“(Consumption)(Addiction)” is full of echoey audios, a single strumming guitar and a distant horn. With his voice electronically modified, BabyJake speaks, “Sometimes being distracted is a good thing/Acknowledging what’s going on in your life can be quite a burden.” He lists robotic thoughts about the meaning of life and the futile nature of existence. 

The main themes of the EP are really focused on in this track, as “Consumption” and “Addiction” are what fuel many of the other songs – the highs and lows, dreams and nightmares.

Confidant

The opening to “Confidant” sounds strikingly similar to the opening of Dominic Fike’s “Babydoll,” in rhythm and production. This makes some sense, as the producer is Capi, who has worked with Dominic Fike on a number of songs.

Guitar paired with casually sung/rapped lyrics makes for an appropriately annoyed tone. He demands that things are over with someone who just keeps hurting and cheating on him, as issues with infidelity have destroyed the relationship, saying, “Don’t call me up more than twice/I’m not your friend, not your only confidant…You can’t pretend I’m the only man you want… I wanna love you but I can’t no more… Clearly, I’m not the bad guy, you just want my attention,” the source of the EP’s title, he sings, “…Don’t give me problems, give me wine.” 

 “Confidant” is BabyJake shoving someone away, once and for all.

Bread & Butter

A shift occurs on “Bread & Butter.” BabyJake’s rasp is strong on this track, as the production (Trackside) is more minimal on this song. Guitar and his voice are the focus. Bluesy in sound, there’s a quality closer to Noah Kahan, Mt. Joy and Vance Joy. This more indie-folk sound fits the title and meaning of the song, as it’s about the basics in life – the bread and butter.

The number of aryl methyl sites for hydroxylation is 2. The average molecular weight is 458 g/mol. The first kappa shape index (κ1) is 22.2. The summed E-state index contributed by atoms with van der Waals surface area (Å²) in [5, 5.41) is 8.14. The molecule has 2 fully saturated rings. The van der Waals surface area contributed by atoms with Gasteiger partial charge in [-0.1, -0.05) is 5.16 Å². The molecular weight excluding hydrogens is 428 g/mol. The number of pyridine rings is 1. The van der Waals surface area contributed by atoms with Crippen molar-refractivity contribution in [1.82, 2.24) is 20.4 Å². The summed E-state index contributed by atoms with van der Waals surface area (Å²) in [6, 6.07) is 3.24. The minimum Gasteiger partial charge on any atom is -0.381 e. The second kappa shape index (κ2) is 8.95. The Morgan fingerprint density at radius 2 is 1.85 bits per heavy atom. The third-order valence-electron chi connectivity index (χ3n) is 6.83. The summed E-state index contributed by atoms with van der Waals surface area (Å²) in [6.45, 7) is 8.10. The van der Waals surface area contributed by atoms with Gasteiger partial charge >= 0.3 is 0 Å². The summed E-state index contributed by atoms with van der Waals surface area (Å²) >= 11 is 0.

Unlike many of the other tracks on Don’t give me problems, give me wine, there’s not a lot of bitterness or anxiety filling this song. BabyJake sings, “Cabernet’s your bread & butter…Crimson red’s your favorite color…It makes me into you.” As he lists off things about the subject’s life, it is almost reminiscent of Tom Petty’s “Free Fallin”, in a strange way. BabyJake croons, “Rock and Roll, your dad’s a drummer…Momma married to a Governor/Politics, it ain’t nothing new…We’re not the best at being simple/We like to do things our way.”

Anyway

“Anyway” is full of powerful vocals and choirs backing him up. BabyJake’s voice takes on a new level of passion, as rolling percussion and horn play behind him. There is a gospel sound to the track, as he worships the subject of the song, “Ain’t this hard enough for you?/No more giving up/I’ll go anywhere you want, anywhere you want.

No longer fearing the commitment and the ordeal of truly accepting someone, BabyJake is willing to end the EP by “working through” the difficulties and accepting someone’s problems, not just wine.

You can stream Don’t give me problems, give me wineverywhere now!

 

Featured Image courtesy of Republic Records

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Helen Ehrlich is a writer who enjoys politics, music, all things literary, activism and charity work. She lives in the United States, where she attends school. Email her at: wyohelen@gmail.com